Iraq’s parliament votes to expel US military
Iraq’s parliament reportedly voted on Sunday to expel the U.S. military from the country after an American airstrike killed top Iranian military commander Gen. Qassem Soleimani in Baghdad.
Last week’s attack, which came on the heels of a number of other incidents between the U.S. and Iranian-backed militants, ratcheted up tensions in the region as Tehran threatened retaliation and Iraq protested the strike within its borders.
The nonbinding resolution passed Sunday demanded an end to foreign military presence in the country, with the aim of forcing the U.S. to withdraw 5,000 troops, according to The Associated Press. It declared an “achievement of victory” in stopping the Islamic State’s advancement in the country and ended its “request for assistance” from the U.S. in the fight.
“The Iraqi government must work to end the presence of any foreign troops on Iraqi soil and prohibit them from using its land, airspace or water for any reason,” the resolution read, according to Reuters.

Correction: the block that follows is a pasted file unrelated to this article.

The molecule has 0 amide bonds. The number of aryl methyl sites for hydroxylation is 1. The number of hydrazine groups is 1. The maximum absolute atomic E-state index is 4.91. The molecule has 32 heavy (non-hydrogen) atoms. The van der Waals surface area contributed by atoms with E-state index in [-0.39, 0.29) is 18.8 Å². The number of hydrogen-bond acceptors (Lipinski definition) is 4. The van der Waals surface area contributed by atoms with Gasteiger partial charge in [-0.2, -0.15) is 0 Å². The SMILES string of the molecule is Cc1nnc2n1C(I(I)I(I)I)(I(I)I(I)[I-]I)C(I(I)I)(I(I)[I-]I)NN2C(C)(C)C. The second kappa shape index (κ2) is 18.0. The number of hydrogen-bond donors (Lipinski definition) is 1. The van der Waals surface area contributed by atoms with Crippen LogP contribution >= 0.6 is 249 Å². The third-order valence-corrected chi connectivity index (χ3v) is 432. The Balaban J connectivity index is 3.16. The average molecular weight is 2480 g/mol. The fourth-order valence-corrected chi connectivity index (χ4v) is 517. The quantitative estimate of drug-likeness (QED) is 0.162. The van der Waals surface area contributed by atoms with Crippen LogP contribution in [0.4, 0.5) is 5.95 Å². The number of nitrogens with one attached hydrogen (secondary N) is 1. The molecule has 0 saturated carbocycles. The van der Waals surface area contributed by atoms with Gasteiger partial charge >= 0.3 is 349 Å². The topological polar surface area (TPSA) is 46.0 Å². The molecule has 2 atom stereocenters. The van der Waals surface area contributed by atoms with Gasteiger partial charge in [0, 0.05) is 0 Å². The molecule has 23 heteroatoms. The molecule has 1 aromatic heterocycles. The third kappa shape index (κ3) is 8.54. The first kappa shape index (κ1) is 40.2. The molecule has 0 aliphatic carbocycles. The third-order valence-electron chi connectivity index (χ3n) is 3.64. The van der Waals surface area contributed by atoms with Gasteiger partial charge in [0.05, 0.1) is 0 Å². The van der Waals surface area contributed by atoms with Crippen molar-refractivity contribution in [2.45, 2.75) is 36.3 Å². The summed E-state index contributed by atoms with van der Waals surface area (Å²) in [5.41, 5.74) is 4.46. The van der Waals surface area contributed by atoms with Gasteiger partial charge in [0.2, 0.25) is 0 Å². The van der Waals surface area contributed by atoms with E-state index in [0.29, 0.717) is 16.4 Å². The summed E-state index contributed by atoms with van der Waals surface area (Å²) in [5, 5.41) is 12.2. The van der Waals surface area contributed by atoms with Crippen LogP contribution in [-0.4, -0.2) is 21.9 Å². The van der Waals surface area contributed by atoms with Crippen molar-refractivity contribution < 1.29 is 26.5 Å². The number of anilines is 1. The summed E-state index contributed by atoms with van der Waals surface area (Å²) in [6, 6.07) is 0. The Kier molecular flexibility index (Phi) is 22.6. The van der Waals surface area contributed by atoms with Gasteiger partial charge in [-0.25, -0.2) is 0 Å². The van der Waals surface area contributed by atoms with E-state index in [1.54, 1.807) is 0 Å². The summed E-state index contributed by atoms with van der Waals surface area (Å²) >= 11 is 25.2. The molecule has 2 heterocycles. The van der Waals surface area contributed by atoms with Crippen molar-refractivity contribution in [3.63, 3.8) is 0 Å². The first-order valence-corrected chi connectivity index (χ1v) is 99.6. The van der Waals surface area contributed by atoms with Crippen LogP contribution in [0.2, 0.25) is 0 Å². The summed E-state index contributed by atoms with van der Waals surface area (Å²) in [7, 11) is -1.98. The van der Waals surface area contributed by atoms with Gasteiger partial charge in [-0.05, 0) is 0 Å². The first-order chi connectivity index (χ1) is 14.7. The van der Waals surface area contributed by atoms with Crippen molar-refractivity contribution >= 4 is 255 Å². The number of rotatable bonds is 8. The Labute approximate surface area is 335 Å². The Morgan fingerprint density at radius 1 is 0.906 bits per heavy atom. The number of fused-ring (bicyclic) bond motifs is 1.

Iraqi Prime Minister Adil Abd al-Mahdi pushed for the measure, asking the parliament take steps to remove foreign troop presence as soon as possible.
“Despite the internal and external difficulties that we might face, it remains best for Iraq on principle and practically,” al-Mahdi told parliament in a speech Sunday, according to Reuters.
Most Shiite members of parliament backed the resolution, the AP noted, adding that many Sunni and Kurdish legislators reportedly did not attend the special session and are believed to oppose the measure.
The relationship between the U.S. and Iraq has become more strained over the last week, after the U.S. launched a strike in the country against Iran-backed militia members. The Defense Department said the attack was retaliation for a strike, allegedly by that militia, that killed a U.S. contractor.
Protests erupted at the U.S. Embassy in Baghdad last week, with demonstrators storming the compound and chanting “Death to America” in response to the strike.
The president then approved an attack last week that resulted in the death of Soleimani, a high-ranking official in Iran, prompting Iran to threaten retaliation.
Trump responded to those threats by saying the U.S. would strike 52 Iranian sites, including cultural sites, which some U.S. politicians and the Iranian foreign minister have said violates international law.
Updated at 11 a.m.
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